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An energetic new Doctor is in

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Doctor Who ★★★

The episode of "Doctor Who" that kicks off a new season of the show has to do three things: establish Matt Smith as the 11th incarnation of the legendary sci-fi character, introduce his new sidekick and supply a villain that will keep the story moving along.

Two out of three ain't bad.

In nerd circles, the new season of "Doctor Who" has been greatly anticipated, given that a relatively unknown actor is playing the iconic role and a fresh creative team is taking over the franchise. When "Who" was rebooted in 2005 after a long absence from TV, Russell T Davies was the show's head writer, and during the Davies era, respected U.K. TV scribe Steven Moffat wrote some of the best episodes of the long-running show.

Now Moffat is "Who's" top writer and, given how great many of his past episodes were, I was expecting more from the season premiere. Sure, this episode has to function mainly as a introduction to the new Doctor, and in that respect, despite some excesses, it works. Smith is energetic and winning, and the spark he has with his well-conceived new companion, Amy Pond (Karen Gillan), will no doubt carry this incarnation of the show far.

But the villain in this episode is almost alarmingly static and ultimately uninteresting. I was expecting more than a collection of "Who" plot cliches. The flash and dash of the script and the almost bombastic pace can't quite hide that there's very little substance to this story.

What geeks will want to know, though, is whether the "Doctor Who" franchise is in good hands. It definitely looks that way. Smith digs into his version of the Doctor with great gusto and there's every reason to hope that he'll be a lot of fun. And Gillan was a terrific find: Pond has a cheeky streak and some simmering abandonment issues. Her time with the Doctor promises to be quite an adventure.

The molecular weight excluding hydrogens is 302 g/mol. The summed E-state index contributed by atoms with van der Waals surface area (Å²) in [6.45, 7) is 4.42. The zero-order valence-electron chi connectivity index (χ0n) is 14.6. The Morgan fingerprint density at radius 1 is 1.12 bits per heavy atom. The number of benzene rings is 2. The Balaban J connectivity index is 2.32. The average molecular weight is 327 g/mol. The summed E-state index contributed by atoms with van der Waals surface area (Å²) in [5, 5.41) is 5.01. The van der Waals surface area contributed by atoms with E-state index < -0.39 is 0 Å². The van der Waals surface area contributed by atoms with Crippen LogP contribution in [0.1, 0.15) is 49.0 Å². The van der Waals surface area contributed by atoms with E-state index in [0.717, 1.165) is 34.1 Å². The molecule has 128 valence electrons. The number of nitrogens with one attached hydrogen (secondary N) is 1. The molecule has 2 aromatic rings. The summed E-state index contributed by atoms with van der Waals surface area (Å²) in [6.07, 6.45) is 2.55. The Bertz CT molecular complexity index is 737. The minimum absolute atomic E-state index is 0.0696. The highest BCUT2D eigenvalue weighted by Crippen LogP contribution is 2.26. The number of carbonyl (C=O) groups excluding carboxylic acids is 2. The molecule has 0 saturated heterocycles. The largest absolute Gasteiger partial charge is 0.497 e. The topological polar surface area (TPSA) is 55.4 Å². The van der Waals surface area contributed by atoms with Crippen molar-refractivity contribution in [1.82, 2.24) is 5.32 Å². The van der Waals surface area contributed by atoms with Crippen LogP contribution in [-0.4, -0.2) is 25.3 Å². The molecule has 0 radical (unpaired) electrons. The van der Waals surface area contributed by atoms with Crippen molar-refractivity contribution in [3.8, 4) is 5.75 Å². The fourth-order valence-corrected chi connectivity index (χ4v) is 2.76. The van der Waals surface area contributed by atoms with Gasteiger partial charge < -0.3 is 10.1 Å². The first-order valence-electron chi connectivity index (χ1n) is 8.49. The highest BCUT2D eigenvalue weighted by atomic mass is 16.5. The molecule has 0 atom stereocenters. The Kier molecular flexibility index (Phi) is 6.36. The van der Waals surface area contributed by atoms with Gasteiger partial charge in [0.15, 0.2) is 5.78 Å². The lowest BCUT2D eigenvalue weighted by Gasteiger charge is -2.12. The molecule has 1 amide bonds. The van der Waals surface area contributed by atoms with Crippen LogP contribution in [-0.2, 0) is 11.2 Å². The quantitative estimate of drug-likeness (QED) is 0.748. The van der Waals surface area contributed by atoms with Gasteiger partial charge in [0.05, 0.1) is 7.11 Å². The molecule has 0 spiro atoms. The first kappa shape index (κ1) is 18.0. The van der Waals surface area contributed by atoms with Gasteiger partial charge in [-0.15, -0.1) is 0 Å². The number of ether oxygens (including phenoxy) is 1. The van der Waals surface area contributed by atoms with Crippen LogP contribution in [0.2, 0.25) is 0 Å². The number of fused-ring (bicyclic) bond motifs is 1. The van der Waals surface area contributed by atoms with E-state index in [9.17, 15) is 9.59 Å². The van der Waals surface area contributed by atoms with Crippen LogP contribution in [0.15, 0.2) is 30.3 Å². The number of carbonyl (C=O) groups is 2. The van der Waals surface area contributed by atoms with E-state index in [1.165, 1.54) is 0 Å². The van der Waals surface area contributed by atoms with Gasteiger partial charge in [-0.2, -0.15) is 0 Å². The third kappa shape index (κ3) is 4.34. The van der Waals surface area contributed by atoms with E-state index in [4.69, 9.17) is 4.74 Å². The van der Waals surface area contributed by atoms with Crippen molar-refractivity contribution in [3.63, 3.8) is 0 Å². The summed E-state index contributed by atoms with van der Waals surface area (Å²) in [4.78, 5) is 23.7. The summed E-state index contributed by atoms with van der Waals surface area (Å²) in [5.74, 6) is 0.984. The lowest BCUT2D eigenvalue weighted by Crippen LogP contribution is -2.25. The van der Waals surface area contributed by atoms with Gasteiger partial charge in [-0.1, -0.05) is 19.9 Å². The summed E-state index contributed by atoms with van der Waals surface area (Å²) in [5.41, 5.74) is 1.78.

Given Smith's relative youth (he's 27), it's not clear whether he'll be able to give the character the same depth and shading that David Tennant gave his Doctor. That version of the character carried a great deal of melancholy and even anger, all of which was usually well-hidden under his brisk exterior. It'll be interesting to see if the same demons haunt this much more jaunty Doctor, but there are hints that Smith has an elastic range and could go to some dark places.

There's no darkness looming just yet. The season premiere is almost too jokey at times -- certain comedic bits are stretched longer than they should be. Still, this is quite a bold new edition of "Doctor Who." Hang on to the TARDIS, fans, it looks like we're in for quite a ride.

'Doctor Who' 8 p.m. Saturday, BBC America

Disclaimer: These citations are created on-the-fly using primitive parsing techniques. You should double-check all citations. Send feedback to whovian@cuttingsarchive.org

  • APA 6th ed.: Ryan, Maureen (2010-04-17). An energetic new Doctor is in. Chicago Tribune p. sec. 1, p. 19.
  • MLA 7th ed.: Ryan, Maureen. "An energetic new Doctor is in." Chicago Tribune [add city] 2010-04-17, sec. 1, p. 19. Print.
  • Chicago 15th ed.: Ryan, Maureen. "An energetic new Doctor is in." Chicago Tribune, edition, sec., 2010-04-17
  • Turabian: Ryan, Maureen. "An energetic new Doctor is in." Chicago Tribune, 2010-04-17, section, sec. 1, p. 19 edition.
  • Wikipedia (this article): <ref>{{cite news| title=An energetic new Doctor is in | url=http://cuttingsarchive.org/index.php/An_energetic_new_Doctor_is_in | work=Chicago Tribune | pages=sec. 1, p. 19 | date=2010-04-17 | via=Doctor Who Cuttings Archive | accessdate=6 December 2021 }}</ref>
  • Wikipedia (this page): <ref>{{cite web | title=An energetic new Doctor is in | url=http://cuttingsarchive.org/index.php/An_energetic_new_Doctor_is_in | work=Doctor Who Cuttings Archive | accessdate=6 December 2021}}</ref>